Comment


            • Originally posted by Rob Clack View Post
              The MM and the Aberconway version both contain errors that just can't be explained away, which is why I think (in my opinion) it is best to keep an open mind. Just dismissing them on errors is I think a mistake. Until we find out why and how those mistakes were made.

              Rob
              But there are many who don't look on them as errors hence the hype with him being a prime suspect

              The question is should these senior officers be making error with regards to such a high profile case?

              Clearly MM prepared the MM from information within the murder file. The information gathering and recording process is still the same today.

              All information is recorded

              Whether it be verbal information give to an officer of the beat by a member of the public

              Information received in writing

              Information received via anonymous letters

              The SB register clearly show that they received anonymous letters some of which may have been malicious, .

              Or by a certain event in this case perhaps the knife incident with his sister

              Now some of this information mat simply be hearsay some may be malicious, some may have been correct

              Clearly with regards to Ostrog the information was incorrect and one has to ask why MM wasn't aware of this being in the high position he was?

              So all in all whatever they were told or ascertained by whatever means the information may not have been correct. So if Ostrog was wrong how do we know all the rest were not also wrong.

              Of course we also know of the mindset of the police in 1888 and that it didn't take much for them to categorize someone as a suspect.

              But today researchers never seem to want to look at in that way

              www.amazon.co.uk/dp/B00KNRE4NY

              www.amazon.co.uk/dp/B00F4QS0H0

              www.amazon.co.uk/dp/B00F4PH392
              Last edited by Trevor Marriott; 11-09-2014, 04:07 PM.

              Comment


              • Originally posted by Trevor Marriott View Post
                Of course we do, he sets out the antecedents of the Kosminski he is referring to not Aaron and in The later versions eliminated the Kosminski previously named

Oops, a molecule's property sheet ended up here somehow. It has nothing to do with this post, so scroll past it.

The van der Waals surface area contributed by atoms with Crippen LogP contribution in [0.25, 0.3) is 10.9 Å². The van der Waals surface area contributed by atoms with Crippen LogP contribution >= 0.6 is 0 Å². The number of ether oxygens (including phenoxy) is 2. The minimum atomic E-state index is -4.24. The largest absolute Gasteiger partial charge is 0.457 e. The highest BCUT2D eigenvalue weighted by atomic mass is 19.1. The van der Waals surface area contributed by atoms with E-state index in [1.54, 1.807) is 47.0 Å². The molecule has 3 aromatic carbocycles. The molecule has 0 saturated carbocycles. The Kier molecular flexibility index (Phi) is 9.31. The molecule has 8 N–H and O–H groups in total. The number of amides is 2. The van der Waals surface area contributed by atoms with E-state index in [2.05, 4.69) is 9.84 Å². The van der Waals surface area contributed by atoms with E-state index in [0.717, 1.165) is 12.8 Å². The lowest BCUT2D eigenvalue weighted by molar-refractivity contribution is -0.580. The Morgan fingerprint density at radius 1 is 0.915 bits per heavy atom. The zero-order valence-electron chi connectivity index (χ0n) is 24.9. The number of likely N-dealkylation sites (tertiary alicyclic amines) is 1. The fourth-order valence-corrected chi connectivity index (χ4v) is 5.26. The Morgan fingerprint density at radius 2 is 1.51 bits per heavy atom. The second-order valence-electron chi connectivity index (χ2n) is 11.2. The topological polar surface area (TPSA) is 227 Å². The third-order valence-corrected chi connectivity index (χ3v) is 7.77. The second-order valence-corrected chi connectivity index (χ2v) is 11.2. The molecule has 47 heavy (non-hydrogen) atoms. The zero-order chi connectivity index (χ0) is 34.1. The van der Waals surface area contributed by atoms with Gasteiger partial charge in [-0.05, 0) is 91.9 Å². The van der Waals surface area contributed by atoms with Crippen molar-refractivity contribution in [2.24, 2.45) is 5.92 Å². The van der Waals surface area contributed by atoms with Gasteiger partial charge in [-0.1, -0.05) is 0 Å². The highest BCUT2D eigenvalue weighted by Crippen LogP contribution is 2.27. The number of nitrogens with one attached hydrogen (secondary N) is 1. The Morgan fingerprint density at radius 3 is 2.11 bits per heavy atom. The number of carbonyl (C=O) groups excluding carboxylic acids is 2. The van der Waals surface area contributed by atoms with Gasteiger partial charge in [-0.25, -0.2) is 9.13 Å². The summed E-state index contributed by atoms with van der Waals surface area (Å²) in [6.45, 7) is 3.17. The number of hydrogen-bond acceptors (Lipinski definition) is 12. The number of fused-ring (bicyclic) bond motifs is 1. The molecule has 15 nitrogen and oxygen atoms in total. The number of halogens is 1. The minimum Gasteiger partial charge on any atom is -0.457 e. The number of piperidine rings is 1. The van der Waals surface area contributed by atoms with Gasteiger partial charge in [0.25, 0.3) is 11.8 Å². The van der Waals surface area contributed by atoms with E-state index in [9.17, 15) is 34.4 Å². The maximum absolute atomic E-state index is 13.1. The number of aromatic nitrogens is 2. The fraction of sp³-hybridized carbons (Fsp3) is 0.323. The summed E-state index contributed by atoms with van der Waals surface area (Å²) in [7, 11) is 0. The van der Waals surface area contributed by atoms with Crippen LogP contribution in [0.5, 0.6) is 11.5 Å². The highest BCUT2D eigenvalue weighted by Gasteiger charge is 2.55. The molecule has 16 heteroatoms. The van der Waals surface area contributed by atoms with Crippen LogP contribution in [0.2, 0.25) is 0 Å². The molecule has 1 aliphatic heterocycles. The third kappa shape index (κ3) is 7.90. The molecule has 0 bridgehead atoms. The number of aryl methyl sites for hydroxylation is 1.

"2) Kosminski -- a Polish Jew -- & resident in Whitechapel. This man became insane owing to many years indulgence in solitary vices. He had a great hatred of women, specially of the prostitute class, & had strong homicidal tendencies: he was removed to a lunatic asylum about March 1889. There were many circumstances connected with this man which made him a strong 'suspect'."

                What in this do we know to be "crap"?

                By "the later versions" I presume you mean the Aberconway version, yes? I don't see a significant difference between the two. Kosminski is still a Polish Jew, still living in the relevant area, still has the insanity owing to many years indulgence in solitary vices and is still described as confined in a lunatic asylum around 1889. There is the additional reference to "This man, in appearance, strongly resembled the man seen by the City PC near Mitre Square". Where does he 'eliminate the Kosminski previously named?'
                "It is a capital mistake to theorise before one has data. Insensibly one begins twisting facts to suit theories instead of theories to suit facts." Sir Arthur Conan Doyle (as Sherlock Holmes).

                Comment


                • Originally posted by Trevor Marriott View Post
                  But there are many who don't look on them as errors hence the hype with him being a prime suspect

                  The question is should these senior officers be making error with regards to such a high profile case?

                  Clearly MM prepared the MM from information within the murder file. The information gathering and recording process is still the same today.

                  All information is recorded

                  Whether it be verbal information give to an officer of the beat by a member of the public

                  Information received in writing

                  Information received via anonymous letters

                  The SB register clearly show that they received anonymous letters some of which may have been malicious

                  Or by a certain event in this case perhaps the knife incident with his sister

                  Now some of this information mat simply be hearsay some may be malicious

                  Clearly with regards to Ostrog the information was incorrect and one has to ask why MM wasn't aware of this being in the high position he was?

                  So all in all whatever they were told or ascertained by whatever means the information may not have been correct. So if Ostrog was wrong how do we know all the rest were not also wrong.